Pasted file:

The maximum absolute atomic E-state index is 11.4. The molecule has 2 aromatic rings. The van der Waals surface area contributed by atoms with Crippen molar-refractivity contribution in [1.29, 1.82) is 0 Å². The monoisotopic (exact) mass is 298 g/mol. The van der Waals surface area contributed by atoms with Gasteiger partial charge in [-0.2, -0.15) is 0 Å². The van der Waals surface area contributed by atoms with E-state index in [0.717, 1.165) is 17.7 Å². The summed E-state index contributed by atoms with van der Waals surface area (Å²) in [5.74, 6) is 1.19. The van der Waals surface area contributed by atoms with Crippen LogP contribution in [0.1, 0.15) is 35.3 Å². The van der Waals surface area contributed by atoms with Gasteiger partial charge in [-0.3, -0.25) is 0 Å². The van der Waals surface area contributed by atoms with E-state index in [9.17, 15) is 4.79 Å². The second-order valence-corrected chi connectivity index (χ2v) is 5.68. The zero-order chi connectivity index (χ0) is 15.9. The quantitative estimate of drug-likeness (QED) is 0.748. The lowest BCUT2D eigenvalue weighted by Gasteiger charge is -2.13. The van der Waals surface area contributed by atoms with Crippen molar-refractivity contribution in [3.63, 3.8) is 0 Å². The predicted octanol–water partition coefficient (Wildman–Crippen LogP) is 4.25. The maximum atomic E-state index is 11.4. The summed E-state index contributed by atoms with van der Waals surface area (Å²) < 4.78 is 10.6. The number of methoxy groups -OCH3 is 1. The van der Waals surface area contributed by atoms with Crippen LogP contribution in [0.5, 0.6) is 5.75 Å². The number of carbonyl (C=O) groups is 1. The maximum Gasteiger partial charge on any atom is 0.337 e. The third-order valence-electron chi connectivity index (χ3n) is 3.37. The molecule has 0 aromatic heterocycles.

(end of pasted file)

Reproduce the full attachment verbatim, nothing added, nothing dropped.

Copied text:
The maximum absolute atomic E-state index is 11.4. The molecule has 2 aromatic rings. The van der Waals surface area contributed by atoms with Crippen molar-refractivity contribution in [1.29, 1.82) is 0 Å². The monoisotopic (exact) mass is 298 g/mol. The van der Waals surface area contributed by atoms with Gasteiger partial charge in [-0.2, -0.15) is 0 Å². The van der Waals surface area contributed by atoms with E-state index in [0.717, 1.165) is 17.7 Å². The summed E-state index contributed by atoms with van der Waals surface area (Å²) in [5.74, 6) is 1.19. The van der Waals surface area contributed by atoms with Crippen LogP contribution in [0.1, 0.15) is 35.3 Å². The van der Waals surface area contributed by atoms with Gasteiger partial charge in [-0.3, -0.25) is 0 Å². The van der Waals surface area contributed by atoms with E-state index in [9.17, 15) is 4.79 Å². The second-order valence-corrected chi connectivity index (χ2v) is 5.68. The zero-order chi connectivity index (χ0) is 15.9. The quantitative estimate of drug-likeness (QED) is 0.748. The lowest BCUT2D eigenvalue weighted by Gasteiger charge is -2.13. The van der Waals surface area contributed by atoms with Crippen molar-refractivity contribution in [3.63, 3.8) is 0 Å². The predicted octanol–water partition coefficient (Wildman–Crippen LogP) is 4.25. The maximum atomic E-state index is 11.4. The summed E-state index contributed by atoms with van der Waals surface area (Å²) < 4.78 is 10.6. The number of methoxy groups -OCH3 is 1. The van der Waals surface area contributed by atoms with Crippen LogP contribution in [0.5, 0.6) is 5.75 Å². The number of carbonyl (C=O) groups is 1. The maximum Gasteiger partial charge on any atom is 0.337 e. The third-order valence-electron chi connectivity index (χ3n) is 3.37. The molecule has 0 aromatic heterocycles.